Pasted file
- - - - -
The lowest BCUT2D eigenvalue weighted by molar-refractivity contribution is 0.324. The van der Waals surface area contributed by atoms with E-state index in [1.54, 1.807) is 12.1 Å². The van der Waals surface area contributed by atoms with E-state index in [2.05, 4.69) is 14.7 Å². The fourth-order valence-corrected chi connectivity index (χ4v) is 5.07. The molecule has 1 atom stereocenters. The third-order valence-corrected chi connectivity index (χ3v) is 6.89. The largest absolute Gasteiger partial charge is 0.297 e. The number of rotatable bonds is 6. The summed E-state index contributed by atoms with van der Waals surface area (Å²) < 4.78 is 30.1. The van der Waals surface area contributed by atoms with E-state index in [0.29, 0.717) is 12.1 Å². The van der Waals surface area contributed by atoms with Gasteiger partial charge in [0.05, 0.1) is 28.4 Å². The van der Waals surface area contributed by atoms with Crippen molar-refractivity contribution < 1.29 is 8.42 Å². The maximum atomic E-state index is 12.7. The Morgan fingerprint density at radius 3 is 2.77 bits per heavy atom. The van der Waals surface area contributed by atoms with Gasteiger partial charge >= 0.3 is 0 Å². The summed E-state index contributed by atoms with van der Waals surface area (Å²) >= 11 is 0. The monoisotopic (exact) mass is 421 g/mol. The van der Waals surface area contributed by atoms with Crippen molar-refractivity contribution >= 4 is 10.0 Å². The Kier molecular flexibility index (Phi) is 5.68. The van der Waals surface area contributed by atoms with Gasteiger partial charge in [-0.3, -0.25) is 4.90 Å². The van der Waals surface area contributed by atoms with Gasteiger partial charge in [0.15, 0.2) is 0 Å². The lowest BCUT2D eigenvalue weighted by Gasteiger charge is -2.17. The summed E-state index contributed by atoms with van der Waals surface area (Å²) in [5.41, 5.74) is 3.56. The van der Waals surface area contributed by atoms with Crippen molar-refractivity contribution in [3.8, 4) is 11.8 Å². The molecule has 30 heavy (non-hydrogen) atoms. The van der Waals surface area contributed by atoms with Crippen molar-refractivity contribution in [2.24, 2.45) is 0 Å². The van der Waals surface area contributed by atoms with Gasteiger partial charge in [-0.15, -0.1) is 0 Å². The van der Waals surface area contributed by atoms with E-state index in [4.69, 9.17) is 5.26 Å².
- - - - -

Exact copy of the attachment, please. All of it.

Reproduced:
The lowest BCUT2D eigenvalue weighted by molar-refractivity contribution is 0.324. The van der Waals surface area contributed by atoms with E-state index in [1.54, 1.807) is 12.1 Å². The van der Waals surface area contributed by atoms with E-state index in [2.05, 4.69) is 14.7 Å². The fourth-order valence-corrected chi connectivity index (χ4v) is 5.07. The molecule has 1 atom stereocenters. The third-order valence-corrected chi connectivity index (χ3v) is 6.89. The largest absolute Gasteiger partial charge is 0.297 e. The number of rotatable bonds is 6. The summed E-state index contributed by atoms with van der Waals surface area (Å²) < 4.78 is 30.1. The van der Waals surface area contributed by atoms with E-state index in [0.29, 0.717) is 12.1 Å². The van der Waals surface area contributed by atoms with Gasteiger partial charge in [0.05, 0.1) is 28.4 Å². The van der Waals surface area contributed by atoms with Crippen molar-refractivity contribution < 1.29 is 8.42 Å². The maximum atomic E-state index is 12.7. The Morgan fingerprint density at radius 3 is 2.77 bits per heavy atom. The van der Waals surface area contributed by atoms with Gasteiger partial charge >= 0.3 is 0 Å². The summed E-state index contributed by atoms with van der Waals surface area (Å²) >= 11 is 0. The monoisotopic (exact) mass is 421 g/mol. The van der Waals surface area contributed by atoms with Crippen molar-refractivity contribution >= 4 is 10.0 Å². The Kier molecular flexibility index (Phi) is 5.68. The van der Waals surface area contributed by atoms with Gasteiger partial charge in [-0.3, -0.25) is 4.90 Å². The van der Waals surface area contributed by atoms with Gasteiger partial charge in [0.15, 0.2) is 0 Å². The lowest BCUT2D eigenvalue weighted by Gasteiger charge is -2.17. The summed E-state index contributed by atoms with van der Waals surface area (Å²) in [5.41, 5.74) is 3.56. The van der Waals surface area contributed by atoms with Crippen molar-refractivity contribution in [3.8, 4) is 11.8 Å². The molecule has 30 heavy (non-hydrogen) atoms. The van der Waals surface area contributed by atoms with Crippen molar-refractivity contribution in [2.24, 2.45) is 0 Å². The van der Waals surface area contributed by atoms with Gasteiger partial charge in [-0.15, -0.1) is 0 Å². The van der Waals surface area contributed by atoms with E-state index in [4.69, 9.17) is 5.26 Å².